Now here is something for you to chew on- its in the “can’t we all agree” school of things- of which I am naturally distrustful. My experience tells me that under most circumstances, and there are some important exceptions, that most of the time when people go in for consensus its because they don’t want to accept responsibility.

A corollary is that there are no wrong answers, all points of view are equally valid. Ergo, consensus is a reflection of the rule, the greatest good for the greatest number.

I go in for the “’1 riot, 1 ranger” rule, and if you need a committee to come to a consensus, get rid of all of them. This is fundamentally different from the “we agreed upon the rules, and the rules were followed” idea- and many times they are confused.

As for Palin, I agree, she has a much better operational resume than any of them. I don’t know if she has the “persona” that is required. It would have been far better for Bush to have been elected before television or radio, he reads much better than he sounds(ie, his speeches, when read, are actually not bad- he’s no Churchill, but then neither is Obama). And to that point, Obama is so obvious in his “speechifying”- I am reminded again, of that line in Blazing Saddles uttered by Slim Pickens to Harvey Korman about the $10 dollar whore and his tongue.

Hope the weather is not quite as cold as it was- its chilly here, very damp, but nothing like New England.

Tom

7 comments:

David said...

Very good piece.

"They must not only be successful in whatever their entry level occupation is, otherwise they could never be promoted, but eventually, they must shed whatever self styled profession they had and embrace ‘business”."

See my post respecting other talents for related thoughts.

"Failure at a high level comes in many cases when, under extreme pressure, the executive returns to his roots"...a classic case of this is the sales executive who, under severe revenue pressure, decides to spend almost all of his time "helping" his sales force to close individual pieces of business. The political analogy is the President/Governor/Mayor who reverts to campaign mode.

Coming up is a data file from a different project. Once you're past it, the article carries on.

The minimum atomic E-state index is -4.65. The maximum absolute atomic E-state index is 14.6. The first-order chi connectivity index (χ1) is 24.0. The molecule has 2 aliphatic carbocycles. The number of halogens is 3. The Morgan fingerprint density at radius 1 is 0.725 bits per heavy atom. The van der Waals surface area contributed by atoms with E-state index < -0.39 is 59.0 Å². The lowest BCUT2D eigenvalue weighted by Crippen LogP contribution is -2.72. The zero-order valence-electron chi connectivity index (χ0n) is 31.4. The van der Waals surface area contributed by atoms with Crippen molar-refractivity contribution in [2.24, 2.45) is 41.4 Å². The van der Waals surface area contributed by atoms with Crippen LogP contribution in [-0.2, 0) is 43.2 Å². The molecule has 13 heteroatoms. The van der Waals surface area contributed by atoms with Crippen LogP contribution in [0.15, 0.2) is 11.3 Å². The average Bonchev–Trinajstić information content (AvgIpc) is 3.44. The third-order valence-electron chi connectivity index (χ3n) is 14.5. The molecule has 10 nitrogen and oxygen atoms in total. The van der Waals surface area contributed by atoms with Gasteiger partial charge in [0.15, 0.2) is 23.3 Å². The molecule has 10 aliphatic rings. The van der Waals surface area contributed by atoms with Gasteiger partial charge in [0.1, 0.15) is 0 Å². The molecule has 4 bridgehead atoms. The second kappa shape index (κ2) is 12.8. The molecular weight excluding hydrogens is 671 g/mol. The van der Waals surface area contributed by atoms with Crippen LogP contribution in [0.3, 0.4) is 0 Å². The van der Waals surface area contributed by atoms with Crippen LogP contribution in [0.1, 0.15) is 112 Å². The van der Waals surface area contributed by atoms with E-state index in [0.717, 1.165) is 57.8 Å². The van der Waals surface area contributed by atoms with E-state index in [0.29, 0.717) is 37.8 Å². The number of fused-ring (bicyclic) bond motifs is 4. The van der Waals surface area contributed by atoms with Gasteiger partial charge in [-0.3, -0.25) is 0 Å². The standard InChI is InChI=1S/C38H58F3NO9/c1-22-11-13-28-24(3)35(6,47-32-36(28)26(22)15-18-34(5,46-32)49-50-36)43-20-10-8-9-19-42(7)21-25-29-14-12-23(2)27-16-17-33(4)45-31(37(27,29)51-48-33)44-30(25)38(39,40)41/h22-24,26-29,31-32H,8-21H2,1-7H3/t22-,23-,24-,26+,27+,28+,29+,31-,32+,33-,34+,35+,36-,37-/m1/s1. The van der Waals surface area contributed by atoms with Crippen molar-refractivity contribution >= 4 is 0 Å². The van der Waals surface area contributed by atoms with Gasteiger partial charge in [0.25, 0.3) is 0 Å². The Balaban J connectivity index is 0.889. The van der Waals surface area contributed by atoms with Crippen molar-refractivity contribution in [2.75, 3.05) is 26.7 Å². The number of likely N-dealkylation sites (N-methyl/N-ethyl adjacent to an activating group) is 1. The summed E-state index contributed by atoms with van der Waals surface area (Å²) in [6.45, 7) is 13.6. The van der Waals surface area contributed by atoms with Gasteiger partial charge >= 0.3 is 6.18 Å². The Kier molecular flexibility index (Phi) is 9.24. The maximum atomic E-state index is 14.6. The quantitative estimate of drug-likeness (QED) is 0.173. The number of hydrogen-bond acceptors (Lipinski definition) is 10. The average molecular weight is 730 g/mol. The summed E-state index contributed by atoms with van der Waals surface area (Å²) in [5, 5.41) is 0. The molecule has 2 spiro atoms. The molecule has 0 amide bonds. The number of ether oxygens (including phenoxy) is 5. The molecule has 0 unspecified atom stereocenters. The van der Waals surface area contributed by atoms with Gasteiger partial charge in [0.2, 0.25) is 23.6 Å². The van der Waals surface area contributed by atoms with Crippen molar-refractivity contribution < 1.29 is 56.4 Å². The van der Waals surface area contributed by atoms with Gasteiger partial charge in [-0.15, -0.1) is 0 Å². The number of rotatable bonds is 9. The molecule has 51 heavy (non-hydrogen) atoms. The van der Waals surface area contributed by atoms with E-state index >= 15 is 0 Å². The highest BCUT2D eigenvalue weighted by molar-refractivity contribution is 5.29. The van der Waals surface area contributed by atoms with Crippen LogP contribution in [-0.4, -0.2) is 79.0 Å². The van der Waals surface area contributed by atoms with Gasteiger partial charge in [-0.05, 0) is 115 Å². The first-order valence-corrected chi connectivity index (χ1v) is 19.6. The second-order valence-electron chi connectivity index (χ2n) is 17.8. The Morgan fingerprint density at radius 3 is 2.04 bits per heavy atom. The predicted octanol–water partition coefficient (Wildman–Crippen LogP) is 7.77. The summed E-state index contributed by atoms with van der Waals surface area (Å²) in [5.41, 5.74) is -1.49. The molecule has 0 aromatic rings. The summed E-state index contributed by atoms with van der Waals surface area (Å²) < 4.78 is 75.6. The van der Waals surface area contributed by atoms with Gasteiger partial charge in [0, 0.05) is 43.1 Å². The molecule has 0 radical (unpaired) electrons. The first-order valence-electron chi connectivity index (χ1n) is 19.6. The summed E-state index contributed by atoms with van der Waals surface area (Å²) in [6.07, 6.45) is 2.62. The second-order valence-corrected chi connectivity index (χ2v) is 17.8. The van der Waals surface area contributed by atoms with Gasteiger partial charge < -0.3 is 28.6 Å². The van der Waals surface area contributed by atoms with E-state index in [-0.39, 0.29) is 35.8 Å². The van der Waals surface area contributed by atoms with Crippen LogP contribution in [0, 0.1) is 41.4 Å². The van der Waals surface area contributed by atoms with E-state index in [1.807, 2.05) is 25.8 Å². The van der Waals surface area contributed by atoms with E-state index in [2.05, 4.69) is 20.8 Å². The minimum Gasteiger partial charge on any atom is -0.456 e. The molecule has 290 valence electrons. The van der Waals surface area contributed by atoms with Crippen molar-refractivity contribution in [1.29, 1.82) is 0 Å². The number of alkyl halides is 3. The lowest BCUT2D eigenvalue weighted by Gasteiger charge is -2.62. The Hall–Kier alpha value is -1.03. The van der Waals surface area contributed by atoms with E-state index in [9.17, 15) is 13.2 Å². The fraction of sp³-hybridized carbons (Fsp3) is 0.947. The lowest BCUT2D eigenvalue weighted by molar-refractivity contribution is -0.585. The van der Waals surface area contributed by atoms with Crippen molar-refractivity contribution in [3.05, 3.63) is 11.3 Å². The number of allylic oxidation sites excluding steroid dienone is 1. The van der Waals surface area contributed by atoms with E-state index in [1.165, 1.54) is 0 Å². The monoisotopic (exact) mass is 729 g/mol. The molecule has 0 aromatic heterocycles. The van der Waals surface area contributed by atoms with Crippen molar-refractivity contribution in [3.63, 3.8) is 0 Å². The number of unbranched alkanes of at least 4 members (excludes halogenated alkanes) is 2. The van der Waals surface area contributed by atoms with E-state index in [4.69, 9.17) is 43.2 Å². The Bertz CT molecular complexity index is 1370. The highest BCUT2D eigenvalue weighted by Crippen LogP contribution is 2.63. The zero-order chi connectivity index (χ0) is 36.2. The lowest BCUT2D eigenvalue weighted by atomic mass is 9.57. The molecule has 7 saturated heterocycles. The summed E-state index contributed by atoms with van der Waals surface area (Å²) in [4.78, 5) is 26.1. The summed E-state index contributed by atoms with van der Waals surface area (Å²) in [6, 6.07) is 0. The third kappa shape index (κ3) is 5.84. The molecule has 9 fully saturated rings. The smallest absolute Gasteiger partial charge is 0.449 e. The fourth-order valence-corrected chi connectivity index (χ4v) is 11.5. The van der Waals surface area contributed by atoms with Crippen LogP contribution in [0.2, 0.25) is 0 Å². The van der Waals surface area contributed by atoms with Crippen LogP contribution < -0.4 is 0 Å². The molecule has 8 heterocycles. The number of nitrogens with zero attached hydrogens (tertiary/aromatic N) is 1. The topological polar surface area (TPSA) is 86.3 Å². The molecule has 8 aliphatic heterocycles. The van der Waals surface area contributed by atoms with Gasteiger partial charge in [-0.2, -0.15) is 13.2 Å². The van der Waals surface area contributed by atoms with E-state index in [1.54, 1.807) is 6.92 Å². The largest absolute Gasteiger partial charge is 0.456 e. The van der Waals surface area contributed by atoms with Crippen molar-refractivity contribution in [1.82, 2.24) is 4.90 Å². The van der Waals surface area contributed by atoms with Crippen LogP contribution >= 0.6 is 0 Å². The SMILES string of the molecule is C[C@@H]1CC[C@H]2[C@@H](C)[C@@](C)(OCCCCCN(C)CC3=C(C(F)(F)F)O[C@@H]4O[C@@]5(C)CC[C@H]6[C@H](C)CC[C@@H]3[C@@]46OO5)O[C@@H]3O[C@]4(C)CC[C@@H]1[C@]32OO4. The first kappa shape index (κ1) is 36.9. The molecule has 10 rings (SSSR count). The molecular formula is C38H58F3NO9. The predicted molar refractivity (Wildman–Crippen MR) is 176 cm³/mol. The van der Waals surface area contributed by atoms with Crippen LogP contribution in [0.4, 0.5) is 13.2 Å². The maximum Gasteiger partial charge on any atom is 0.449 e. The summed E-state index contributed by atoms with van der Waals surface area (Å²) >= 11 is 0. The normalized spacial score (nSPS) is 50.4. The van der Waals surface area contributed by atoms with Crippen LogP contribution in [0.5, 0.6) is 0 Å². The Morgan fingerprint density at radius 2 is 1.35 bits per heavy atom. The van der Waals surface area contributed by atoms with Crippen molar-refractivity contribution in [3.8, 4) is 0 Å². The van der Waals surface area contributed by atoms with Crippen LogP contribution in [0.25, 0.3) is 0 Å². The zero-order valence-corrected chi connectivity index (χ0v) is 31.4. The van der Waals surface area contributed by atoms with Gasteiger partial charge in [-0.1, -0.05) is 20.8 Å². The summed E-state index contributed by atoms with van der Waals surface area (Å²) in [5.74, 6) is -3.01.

The novel "The Caine Mutiny" gives a good fictionalized example of the process: The captain of a destroyer-minesweeper, unable to bear the stress of a position for which he is psychologically unqualified, reverts to the nit-picking behavior that got him his first big promotion.

Simon Kenton said...

"Failure at a high level comes in many cases when, under extreme pressure, the executive returns to his roots"

There was a newly-promoted crew chief on a big sudden fire in Colorado; he had been a sawyer before. When the front everyone had ignored came through and the fire blew up, it ran through very-high-btu oakbrush straight up an extremely steep mountain toward him and his crew. He apparently reverted, and was found where he died, sharpening a chain saw. Many others died that day, and perhaps frozen leadership was part of the fault.

MaxedOutMama said...

A truly fascinating set of musings. Thanks for posting it.

Regarding Tom's comments on health care reform and the Brits, I thought Death booths proposal might cast some light on the overwhelmingly humanitarian spirit engendered by the NHS.

It's all sweetness and light until someone hits the papers, advocating with some relish mass euthanasia of the old people "stinking up the restaurants".

LordSomber said...

"The last point is that they don’t value experience and the judgment that comes with it. So, who would you follow into battle, the 30 year veteran or the smartest guy who just graduated from West Point?"

Excellent post. You put into words a lot of ideas I've been mulling for a long time.
The most frustrating thing is when the higher-ups *do* recognize and correctly "define the problem," but choose the short-term band-aid in order to cover their a$$.
This was at a newspaper, as if it's any surprise.

Joseph said...

And what is really frustrating, is that the skill that the sales director has, he developed because he was the social director of his fraternity, learned to win at drinking games and was actually able to pass his courses with a perpetual hangover.

Strange... That sounds like my characterization of environmentalists.

OTOH, that might explain why many businesses have adopted a "green" agenda.

Wacky Hermit said...

Wonderful post, thanks!

A very brief but interesting "test" to distinguish intellectuals in a crowd is to pass around a note that reads "There are footprints on the ceiling." Streetwise people will recognize it as a prank, giggle and pass it on. Smart people will giggle and pass it on but later will be found surreptitiously stealing glances at the ceiling. Intellectuals will immediately begin scanning the ceiling to find the footprints. Extreme intellectuals may take quite a long time before giving up on finding the footprints.

Assistant Village Idiot said...

WH, welcome back.

I must be an intellectual then, which apparently isn't a good thing.

I recommend terri's blog, Wheat Among Tares on the sidebar to you specifically. It might be a good fit.